The change in season reminds me of an old joke about Christmas starting earlier every year. Well, this year Clean Air Day is the opposite of Christmas, taking place later than usual because of the need to respond to a global pandemic—a pandemic which itself reinforces the need to mark Clean Air Day and redouble effective action. Research increasingly shows that dirty air significantly increases coronavirus infections.
This year Oxford City Council is hoping for a great Christmas present. We have just set our draft Air Quality Action Plan to go significantly further than the government’s legal target for air pollution, and the council is hopeful that our city agrees to this approach in a consultation now underway.
We believe we will become the first UK local authority to set out a city-wide air pollution reduction target within our draft Air Quality Action Plan—the action plan seeks to go further than the legal annual mean limit value for nitrogen dioxide (NO2) of 40 µg/m3, with a new local annual mean NO2 target of 30 µg/m3 by 2025.
This action plan moves Oxford beyond the focus on local compliance by volunteering to set a target stricter than the legal target. Our target of 30 by ‘25 is based on evidence, including an analysis of our historic air quality monitoring data from 2002 – 2018, air quality modelling projections and studies, and the expected impact of the measures proposed in our action plan.
Oxford City Council has been calling on the government to meet its legal responsibilities by highlighting the reasons for air pollution but also proposing solutions with Oxford’s Charter for Cleaner Air—the first formal cooperation of its kind between a local authority, Greenpeace UK and Friends of the Earth. However, with this new Air Quality Action Plan, we are taking matters into our own hands by setting a tighter target and taking forward our zero emissions policies.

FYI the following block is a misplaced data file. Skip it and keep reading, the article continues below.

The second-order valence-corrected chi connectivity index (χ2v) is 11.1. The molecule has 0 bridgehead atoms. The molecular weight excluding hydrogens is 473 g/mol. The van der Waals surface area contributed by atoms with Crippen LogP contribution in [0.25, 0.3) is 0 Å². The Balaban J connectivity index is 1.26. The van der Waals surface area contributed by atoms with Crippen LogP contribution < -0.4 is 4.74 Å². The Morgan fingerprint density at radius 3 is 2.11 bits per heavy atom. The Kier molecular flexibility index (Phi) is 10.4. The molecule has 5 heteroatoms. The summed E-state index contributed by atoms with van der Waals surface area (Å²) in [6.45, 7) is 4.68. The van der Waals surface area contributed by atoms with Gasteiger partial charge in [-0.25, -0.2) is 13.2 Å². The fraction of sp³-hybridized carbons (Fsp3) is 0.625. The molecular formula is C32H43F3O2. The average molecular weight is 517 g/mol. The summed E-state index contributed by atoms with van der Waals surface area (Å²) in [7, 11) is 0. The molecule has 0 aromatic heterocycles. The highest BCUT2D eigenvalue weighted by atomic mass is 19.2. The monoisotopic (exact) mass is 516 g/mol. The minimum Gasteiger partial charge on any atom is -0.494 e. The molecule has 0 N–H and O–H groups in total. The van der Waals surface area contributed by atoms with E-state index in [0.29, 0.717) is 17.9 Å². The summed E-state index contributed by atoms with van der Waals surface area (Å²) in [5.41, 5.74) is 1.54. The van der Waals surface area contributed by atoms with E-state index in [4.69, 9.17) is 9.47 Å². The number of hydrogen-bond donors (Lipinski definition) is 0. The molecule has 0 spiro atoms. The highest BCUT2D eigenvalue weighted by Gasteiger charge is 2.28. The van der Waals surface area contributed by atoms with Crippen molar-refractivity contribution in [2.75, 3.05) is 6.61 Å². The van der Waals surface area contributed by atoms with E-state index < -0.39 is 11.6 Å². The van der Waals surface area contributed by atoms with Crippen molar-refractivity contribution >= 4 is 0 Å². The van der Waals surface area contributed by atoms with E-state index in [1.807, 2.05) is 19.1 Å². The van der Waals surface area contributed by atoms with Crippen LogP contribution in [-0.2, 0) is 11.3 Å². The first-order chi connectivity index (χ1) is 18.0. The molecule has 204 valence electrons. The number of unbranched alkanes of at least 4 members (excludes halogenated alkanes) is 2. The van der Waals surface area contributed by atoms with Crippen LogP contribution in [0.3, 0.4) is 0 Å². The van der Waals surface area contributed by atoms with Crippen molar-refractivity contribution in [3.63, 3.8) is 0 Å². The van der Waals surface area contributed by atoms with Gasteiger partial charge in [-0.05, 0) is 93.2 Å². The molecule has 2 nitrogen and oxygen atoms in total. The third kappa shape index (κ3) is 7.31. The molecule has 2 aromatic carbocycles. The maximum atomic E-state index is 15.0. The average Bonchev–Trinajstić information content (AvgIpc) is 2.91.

Our plan builds on a record of delivery. Oxford has achieved an average reduction of 26% in NO2, 31% in particulate matter (PM10) and 36% in particulate matter (PM2.5) at the sites where monitoring has been in place since 2013. Over the past decade NO2 levels in Oxford have decreased by 29% mainly due to the introduction of a Low Emission Zone (LEZ) for buses in 2014 and a £2.3m investment in the retrofitting of several buses to cleaner Euro VI engines and introduction of electric buses into the city.
However, we must move further and faster to cleaner air. Transport continues to be by far the largest contributor (68%) to total NO2 emissions in the city (as well as contributing to 17% of Oxford City’s carbon emissions). With fossil fuel cars contributing to 33% of NOx emissions and buses to 32% of emissions, our city council is working closely with partners to prioritise action to address transport.
Our main priorities are focused on the delivery of our Zero Emission Zone (ZEZ) to restrict polluting vehicles into the city centre and our congestion-busting Connecting Oxford to reduce the dominance of cars on our roads through bus gates, a workplace parking levy, and new subsidised bus routes. We are also proposing new measures including work with schools to raise awareness of air pollution and active travel, introducing a Euro VI LEZ for buses, expanding Oxford City Council’s EV fleet, and delivering a £41m Energy Superhub Oxford.
Our target is stretching, but achievable by 2025 only with the introduction of transport schemes such as Connecting Oxford and an accelerated ZEZ. Harmful levels of air pollution are shortening lives, hurting health, and undermining our quality of life. The people whose lives will be disproportionately affected by air pollution are the more vulnerable members of our communities.
The founding document of our modern social security state made suggestions aimed at eradicating the five “giant evils”. One such evil was “disease”, yet today air pollution blights our neighbourhoods, as it did when Clement Attlee’s government enacted the recommendations of William Beveridge. In the 75th anniversary year of the election of the 1945 government, elected figures will be compelled by the injustice of air pollution to clean up our dirty air.
Cllr Tom Hayes, Oxford City Council Deputy Leader and Green Transport and Zero Carbon Oxford Cabinet Member